North Bank Wood, Whinstone Quarry

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I first came across this site nearly 20 months ago and hadn’t realised what it was at the time, now looking back with a little more experience it became apparent it was on the whinstone dyke crossing the area.

A small quarry cutting can be seen with rocks outcropping from the sides.

North Bank Wood, Whinstone Quarry North Bank Wood, Whinstone Quarry

A small bridge over a stream is visible which connected the site to the adjacent railway line

North Bank Wood, Whinstone Quarry

2 thoughts on “North Bank Wood, Whinstone Quarry

  1. david walsh Says:

    January 22nd, 2010 at 1:58 pm
    “Interstingly, the Dyke is the remaining evidence of possibly the most catyclismic event to hit this area, with a split in the earth’s crust stretching all the way from SE Iceland to the Noeth Sea, and fomed in Jurassic times – so the local big dragons would have had a bit of a shock.”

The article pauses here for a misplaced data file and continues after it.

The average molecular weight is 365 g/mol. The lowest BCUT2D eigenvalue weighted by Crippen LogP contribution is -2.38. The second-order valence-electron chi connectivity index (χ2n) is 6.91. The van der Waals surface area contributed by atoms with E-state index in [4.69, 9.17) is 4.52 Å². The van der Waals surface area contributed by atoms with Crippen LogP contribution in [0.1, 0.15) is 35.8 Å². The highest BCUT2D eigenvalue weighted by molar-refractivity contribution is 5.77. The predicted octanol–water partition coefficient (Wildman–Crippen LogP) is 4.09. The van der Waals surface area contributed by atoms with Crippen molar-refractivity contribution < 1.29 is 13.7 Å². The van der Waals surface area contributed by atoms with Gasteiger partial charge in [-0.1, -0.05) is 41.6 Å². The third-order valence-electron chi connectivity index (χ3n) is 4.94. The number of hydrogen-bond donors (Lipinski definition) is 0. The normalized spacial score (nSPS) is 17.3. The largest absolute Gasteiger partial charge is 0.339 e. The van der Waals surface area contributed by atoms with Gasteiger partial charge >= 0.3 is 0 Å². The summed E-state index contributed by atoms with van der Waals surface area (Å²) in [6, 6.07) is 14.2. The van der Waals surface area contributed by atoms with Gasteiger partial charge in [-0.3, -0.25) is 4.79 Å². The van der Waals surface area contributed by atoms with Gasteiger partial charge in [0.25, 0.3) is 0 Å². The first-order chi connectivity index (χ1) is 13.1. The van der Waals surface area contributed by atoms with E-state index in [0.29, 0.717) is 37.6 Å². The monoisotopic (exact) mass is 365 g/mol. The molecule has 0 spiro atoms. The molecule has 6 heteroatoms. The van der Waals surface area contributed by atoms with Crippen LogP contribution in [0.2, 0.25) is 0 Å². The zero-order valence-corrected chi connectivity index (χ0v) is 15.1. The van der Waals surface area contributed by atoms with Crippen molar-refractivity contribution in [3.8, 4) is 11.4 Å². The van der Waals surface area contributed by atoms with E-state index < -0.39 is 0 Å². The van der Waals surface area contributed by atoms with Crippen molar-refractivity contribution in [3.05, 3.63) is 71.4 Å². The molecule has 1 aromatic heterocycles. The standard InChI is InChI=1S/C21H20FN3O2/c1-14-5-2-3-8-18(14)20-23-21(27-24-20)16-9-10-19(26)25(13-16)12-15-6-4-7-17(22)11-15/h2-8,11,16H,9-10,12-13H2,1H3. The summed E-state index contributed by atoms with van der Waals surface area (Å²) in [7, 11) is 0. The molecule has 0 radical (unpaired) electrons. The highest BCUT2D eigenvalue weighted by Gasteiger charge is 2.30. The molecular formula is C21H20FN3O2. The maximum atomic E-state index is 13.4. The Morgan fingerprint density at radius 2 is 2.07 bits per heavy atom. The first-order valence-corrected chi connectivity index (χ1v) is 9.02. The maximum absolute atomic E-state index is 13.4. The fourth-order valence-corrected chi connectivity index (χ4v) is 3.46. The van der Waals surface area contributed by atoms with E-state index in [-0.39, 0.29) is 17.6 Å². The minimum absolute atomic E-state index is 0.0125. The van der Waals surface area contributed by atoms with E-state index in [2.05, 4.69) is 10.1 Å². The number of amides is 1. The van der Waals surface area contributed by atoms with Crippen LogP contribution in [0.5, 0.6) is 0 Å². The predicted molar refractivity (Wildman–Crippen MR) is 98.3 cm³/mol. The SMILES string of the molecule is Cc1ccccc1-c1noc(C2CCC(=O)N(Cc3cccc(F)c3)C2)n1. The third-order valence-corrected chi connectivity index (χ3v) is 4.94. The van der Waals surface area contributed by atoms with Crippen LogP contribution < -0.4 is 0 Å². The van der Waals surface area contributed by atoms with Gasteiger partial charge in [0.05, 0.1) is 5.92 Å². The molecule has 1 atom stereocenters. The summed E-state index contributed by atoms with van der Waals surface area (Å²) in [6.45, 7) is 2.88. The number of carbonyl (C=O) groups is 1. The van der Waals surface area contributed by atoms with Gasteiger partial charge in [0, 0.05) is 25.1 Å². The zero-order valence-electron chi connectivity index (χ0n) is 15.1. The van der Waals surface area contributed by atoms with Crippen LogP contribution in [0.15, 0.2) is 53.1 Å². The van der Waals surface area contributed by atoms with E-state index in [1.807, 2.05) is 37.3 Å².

Most of the above is factually incorrect, The Cleveland Dyke is the southernmost member of a swarm of east–west to WNW–ESE trending tholeiite (quartz dolerite) dykes in Northeast England which are focused on the Mull Tertiary Central Complex. It is the most laterally extensive and best-exposed member of this swarm being intruded at considerable depth over a period of a few days. It has since been exposed after the land was uplifted during Tertiary times and several thousand metres of rock were gradually eroded away, hardly a cataclysmic event as it never came anywhere near the surface here.

    The Palaeocene age of the Cleveland Dyke was confirmed when a date of c.58 Ma was obtained by the K–Ar method (Evans et al., 1973) and by its magnetic properties (for example, Dagley, 1969). It is demonstrably post-Jurassic and the clear connection with the Mull Central Complex also supports a Palaeocene age. The Jurassic period ranged from 199.6 – 145.5Ma & was dominated by marine sediments & fossils in this area. Disregarding the above, the last of the dinosaurs died out at the end of the Cretaceous period some 65Ma ago and it is safe to assume that the dinosaurs had been long gone when this event happened, not that they would have been any the wiser as they were probably too busy dodging stray meteorites to notice!!!


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